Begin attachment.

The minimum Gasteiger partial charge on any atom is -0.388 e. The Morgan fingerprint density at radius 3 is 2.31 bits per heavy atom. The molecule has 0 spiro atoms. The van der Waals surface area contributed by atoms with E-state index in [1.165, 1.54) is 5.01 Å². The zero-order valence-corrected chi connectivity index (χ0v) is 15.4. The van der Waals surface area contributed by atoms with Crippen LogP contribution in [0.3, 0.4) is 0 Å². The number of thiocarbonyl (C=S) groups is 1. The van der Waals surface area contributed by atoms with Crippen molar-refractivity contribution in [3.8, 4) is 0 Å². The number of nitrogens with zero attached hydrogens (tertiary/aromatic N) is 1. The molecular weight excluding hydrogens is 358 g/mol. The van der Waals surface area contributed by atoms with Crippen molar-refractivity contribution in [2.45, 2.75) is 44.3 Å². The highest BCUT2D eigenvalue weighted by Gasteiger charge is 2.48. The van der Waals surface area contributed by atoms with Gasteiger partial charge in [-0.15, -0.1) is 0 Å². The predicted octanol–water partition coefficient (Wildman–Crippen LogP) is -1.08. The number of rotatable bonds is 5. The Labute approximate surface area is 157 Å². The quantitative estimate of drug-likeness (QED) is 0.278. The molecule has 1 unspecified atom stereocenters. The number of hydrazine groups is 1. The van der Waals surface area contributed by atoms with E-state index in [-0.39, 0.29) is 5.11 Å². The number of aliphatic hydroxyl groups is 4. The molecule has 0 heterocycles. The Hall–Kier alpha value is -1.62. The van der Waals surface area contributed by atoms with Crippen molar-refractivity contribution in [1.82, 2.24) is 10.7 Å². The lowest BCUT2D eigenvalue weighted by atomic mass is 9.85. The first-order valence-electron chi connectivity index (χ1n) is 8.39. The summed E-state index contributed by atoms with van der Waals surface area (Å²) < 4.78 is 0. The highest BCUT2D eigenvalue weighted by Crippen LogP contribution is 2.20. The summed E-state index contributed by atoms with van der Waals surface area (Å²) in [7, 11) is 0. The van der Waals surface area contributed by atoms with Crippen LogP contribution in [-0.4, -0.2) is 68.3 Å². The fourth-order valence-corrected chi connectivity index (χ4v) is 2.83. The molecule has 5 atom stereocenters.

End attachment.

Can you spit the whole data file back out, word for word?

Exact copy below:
The minimum Gasteiger partial charge on any atom is -0.388 e. The Morgan fingerprint density at radius 3 is 2.31 bits per heavy atom. The molecule has 0 spiro atoms. The van der Waals surface area contributed by atoms with E-state index in [1.165, 1.54) is 5.01 Å². The zero-order valence-corrected chi connectivity index (χ0v) is 15.4. The van der Waals surface area contributed by atoms with Crippen LogP contribution in [0.3, 0.4) is 0 Å². The number of thiocarbonyl (C=S) groups is 1. The van der Waals surface area contributed by atoms with Crippen molar-refractivity contribution in [3.8, 4) is 0 Å². The number of nitrogens with zero attached hydrogens (tertiary/aromatic N) is 1. The molecular weight excluding hydrogens is 358 g/mol. The van der Waals surface area contributed by atoms with Crippen molar-refractivity contribution in [2.45, 2.75) is 44.3 Å². The highest BCUT2D eigenvalue weighted by Gasteiger charge is 2.48. The van der Waals surface area contributed by atoms with Gasteiger partial charge in [-0.15, -0.1) is 0 Å². The predicted octanol–water partition coefficient (Wildman–Crippen LogP) is -1.08. The number of rotatable bonds is 5. The Labute approximate surface area is 157 Å². The quantitative estimate of drug-likeness (QED) is 0.278. The molecule has 1 unspecified atom stereocenters. The number of hydrazine groups is 1. The van der Waals surface area contributed by atoms with E-state index in [-0.39, 0.29) is 5.11 Å². The number of aliphatic hydroxyl groups is 4. The molecule has 0 heterocycles. The Hall–Kier alpha value is -1.62. The van der Waals surface area contributed by atoms with Crippen molar-refractivity contribution in [1.82, 2.24) is 10.7 Å². The lowest BCUT2D eigenvalue weighted by atomic mass is 9.85. The first-order valence-electron chi connectivity index (χ1n) is 8.39. The summed E-state index contributed by atoms with van der Waals surface area (Å²) < 4.78 is 0. The highest BCUT2D eigenvalue weighted by Crippen LogP contribution is 2.20. The summed E-state index contributed by atoms with van der Waals surface area (Å²) in [7, 11) is 0. The van der Waals surface area contributed by atoms with Crippen LogP contribution in [-0.4, -0.2) is 68.3 Å². The fourth-order valence-corrected chi connectivity index (χ4v) is 2.83. The molecule has 5 atom stereocenters.